New curriculum available to teach opioid risks to middle school students
A new and free science-based curriculum designed to teach adolescents about the risks of opioids has been released by Project ALERT, a national evidence-based drug education program created and managed by the nonprofit RAND Corporation.
The curriculum is available for download from the Project ALERT website at http://www.projectalert.com. The opioid risk curriculum is part of the 14 lesson plans offered as a part of Project ALERT, which is intended for middle school students.
"As the nation works to address the opioid epidemic, there is a need for high-quality materials that can help educators teach young people about the risks of prescription opioid misuse and heroin," said Eric Pedersen, director of Project ALERT and a senior behavioral scientist at RAND. "This Project ALERT lesson has the advantage of being free to users and part of a program demonstrated to prevent drug and alcohol use during middle school."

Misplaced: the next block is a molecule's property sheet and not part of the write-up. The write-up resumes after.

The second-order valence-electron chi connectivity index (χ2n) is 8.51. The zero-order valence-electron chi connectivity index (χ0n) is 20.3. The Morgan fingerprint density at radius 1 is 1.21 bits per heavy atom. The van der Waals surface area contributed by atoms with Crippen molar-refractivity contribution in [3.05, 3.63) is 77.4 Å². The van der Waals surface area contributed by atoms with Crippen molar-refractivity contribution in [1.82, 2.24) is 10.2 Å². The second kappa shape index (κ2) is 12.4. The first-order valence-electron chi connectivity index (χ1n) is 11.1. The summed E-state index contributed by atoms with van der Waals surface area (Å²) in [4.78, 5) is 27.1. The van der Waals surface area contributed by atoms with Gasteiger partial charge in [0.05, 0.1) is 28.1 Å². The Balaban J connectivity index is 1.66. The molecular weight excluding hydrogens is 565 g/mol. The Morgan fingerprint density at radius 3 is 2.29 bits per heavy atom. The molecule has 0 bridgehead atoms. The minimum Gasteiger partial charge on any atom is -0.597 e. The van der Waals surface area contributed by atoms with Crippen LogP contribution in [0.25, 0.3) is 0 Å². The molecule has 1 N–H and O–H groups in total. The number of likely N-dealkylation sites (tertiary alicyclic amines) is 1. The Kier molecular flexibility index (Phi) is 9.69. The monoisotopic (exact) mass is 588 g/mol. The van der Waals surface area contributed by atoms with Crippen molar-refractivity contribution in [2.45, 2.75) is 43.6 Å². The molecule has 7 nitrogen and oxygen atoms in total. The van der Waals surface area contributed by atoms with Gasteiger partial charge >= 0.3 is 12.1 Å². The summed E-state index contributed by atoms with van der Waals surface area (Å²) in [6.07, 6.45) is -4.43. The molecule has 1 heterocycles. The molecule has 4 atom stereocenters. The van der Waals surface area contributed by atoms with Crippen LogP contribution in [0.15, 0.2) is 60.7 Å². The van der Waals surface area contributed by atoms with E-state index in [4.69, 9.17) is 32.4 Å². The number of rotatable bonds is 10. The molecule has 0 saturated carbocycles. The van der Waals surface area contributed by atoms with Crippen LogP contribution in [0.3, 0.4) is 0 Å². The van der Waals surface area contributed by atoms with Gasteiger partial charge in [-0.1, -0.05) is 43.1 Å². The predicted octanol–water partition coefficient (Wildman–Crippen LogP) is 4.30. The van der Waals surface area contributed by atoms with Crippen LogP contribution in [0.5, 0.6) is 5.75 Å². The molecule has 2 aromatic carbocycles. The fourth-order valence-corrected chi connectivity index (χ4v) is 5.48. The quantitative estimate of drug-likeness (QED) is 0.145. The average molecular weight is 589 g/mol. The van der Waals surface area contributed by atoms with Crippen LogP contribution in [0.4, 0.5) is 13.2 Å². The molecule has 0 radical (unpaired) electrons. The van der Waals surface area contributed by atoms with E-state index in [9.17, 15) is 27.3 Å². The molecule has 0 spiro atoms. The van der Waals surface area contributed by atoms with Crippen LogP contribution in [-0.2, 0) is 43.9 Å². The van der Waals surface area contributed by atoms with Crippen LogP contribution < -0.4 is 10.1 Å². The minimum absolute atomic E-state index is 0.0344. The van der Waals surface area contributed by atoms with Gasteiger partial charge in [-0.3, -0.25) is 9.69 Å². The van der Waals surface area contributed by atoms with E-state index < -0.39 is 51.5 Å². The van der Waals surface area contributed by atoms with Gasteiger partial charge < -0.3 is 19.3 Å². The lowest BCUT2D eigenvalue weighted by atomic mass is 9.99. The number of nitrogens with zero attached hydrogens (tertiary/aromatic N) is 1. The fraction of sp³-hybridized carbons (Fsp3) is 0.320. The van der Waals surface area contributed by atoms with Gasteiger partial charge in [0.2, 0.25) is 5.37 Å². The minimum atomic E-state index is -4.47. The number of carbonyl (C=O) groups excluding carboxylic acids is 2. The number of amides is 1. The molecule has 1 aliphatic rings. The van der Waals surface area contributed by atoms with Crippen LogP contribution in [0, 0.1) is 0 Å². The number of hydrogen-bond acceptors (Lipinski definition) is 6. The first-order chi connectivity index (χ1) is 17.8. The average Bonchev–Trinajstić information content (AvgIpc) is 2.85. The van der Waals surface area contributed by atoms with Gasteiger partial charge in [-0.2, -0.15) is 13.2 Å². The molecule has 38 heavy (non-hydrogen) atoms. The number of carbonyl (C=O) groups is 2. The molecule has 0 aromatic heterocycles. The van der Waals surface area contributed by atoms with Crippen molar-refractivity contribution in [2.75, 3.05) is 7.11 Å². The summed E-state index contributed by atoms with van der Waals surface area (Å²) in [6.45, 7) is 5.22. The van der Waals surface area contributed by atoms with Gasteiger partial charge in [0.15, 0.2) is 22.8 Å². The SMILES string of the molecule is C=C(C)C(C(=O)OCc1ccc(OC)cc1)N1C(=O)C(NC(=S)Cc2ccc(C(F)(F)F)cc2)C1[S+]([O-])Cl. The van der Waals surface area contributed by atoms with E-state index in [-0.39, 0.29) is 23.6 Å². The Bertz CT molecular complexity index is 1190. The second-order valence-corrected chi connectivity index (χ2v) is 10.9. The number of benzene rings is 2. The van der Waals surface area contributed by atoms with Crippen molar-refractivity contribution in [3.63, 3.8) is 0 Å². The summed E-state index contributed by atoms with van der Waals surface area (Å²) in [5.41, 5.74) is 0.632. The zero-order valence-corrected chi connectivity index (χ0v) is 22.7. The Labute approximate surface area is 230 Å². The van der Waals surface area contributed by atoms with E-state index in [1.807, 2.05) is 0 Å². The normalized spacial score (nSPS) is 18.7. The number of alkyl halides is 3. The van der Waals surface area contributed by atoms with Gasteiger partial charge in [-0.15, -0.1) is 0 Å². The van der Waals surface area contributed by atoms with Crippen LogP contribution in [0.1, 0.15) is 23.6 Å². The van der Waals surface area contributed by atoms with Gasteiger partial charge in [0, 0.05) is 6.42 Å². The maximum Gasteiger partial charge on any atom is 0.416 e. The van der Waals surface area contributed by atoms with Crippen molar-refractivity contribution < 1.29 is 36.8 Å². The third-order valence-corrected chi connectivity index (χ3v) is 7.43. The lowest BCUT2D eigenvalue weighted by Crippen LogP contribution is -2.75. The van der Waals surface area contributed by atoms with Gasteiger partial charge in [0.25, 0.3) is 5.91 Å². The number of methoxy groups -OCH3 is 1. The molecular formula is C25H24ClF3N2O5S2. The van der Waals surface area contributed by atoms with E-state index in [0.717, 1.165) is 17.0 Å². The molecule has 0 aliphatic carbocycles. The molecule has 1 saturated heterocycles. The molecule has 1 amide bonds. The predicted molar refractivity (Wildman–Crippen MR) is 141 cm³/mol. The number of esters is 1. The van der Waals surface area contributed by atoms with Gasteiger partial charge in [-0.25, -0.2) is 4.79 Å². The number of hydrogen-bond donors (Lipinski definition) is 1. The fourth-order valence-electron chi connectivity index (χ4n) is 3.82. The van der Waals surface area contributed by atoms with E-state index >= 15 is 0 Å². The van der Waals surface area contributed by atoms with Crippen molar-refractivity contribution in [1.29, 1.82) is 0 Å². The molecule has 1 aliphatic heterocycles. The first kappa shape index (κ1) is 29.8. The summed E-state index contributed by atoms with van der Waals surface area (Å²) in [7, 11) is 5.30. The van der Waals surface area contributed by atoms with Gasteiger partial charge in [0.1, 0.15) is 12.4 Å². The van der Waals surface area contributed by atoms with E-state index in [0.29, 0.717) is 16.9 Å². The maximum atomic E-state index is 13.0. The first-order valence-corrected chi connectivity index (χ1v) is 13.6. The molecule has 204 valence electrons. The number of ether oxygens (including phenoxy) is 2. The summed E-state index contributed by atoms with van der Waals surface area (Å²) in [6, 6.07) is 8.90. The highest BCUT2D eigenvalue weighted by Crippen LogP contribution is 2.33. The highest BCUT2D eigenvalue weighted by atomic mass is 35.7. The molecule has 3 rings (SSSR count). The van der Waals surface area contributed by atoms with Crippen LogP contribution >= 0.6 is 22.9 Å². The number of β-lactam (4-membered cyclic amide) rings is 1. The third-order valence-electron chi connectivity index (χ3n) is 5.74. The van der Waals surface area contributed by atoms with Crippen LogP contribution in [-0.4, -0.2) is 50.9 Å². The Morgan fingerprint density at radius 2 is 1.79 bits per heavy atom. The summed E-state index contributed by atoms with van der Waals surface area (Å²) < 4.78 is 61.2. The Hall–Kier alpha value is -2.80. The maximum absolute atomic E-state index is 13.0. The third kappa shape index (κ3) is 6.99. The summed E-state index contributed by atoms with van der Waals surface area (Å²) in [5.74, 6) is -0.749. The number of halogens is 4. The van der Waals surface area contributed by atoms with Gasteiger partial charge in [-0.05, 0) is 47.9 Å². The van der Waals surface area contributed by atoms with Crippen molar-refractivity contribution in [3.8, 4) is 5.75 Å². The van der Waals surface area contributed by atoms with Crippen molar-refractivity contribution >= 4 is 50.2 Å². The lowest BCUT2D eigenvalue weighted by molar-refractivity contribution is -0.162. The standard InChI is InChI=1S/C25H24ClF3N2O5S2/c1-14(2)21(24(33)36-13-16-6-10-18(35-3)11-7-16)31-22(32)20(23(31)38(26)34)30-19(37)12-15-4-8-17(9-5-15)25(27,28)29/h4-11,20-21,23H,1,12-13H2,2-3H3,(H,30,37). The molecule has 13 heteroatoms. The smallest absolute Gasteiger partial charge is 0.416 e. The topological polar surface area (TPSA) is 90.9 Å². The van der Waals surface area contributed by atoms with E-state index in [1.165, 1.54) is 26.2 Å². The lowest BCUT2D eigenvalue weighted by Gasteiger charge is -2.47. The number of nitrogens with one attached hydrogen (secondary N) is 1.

The opioid curriculum includes a student-involved lecture, roleplays, homework to review with parents, and informational handouts. Developed over 18 months, the lesson was pilot tested in several classrooms in the spring of 2018 to obtain facilitator, student, and teacher feedback.
The effectiveness of Project ALERT has been demonstrated by randomized controlled trials and is used by more than 4,000 schools across the United States.
RAND Health is the nation's largest independent health policy research program, with a broad research portfolio that focuses on health care costs, quality and public health preparedness, among other topics.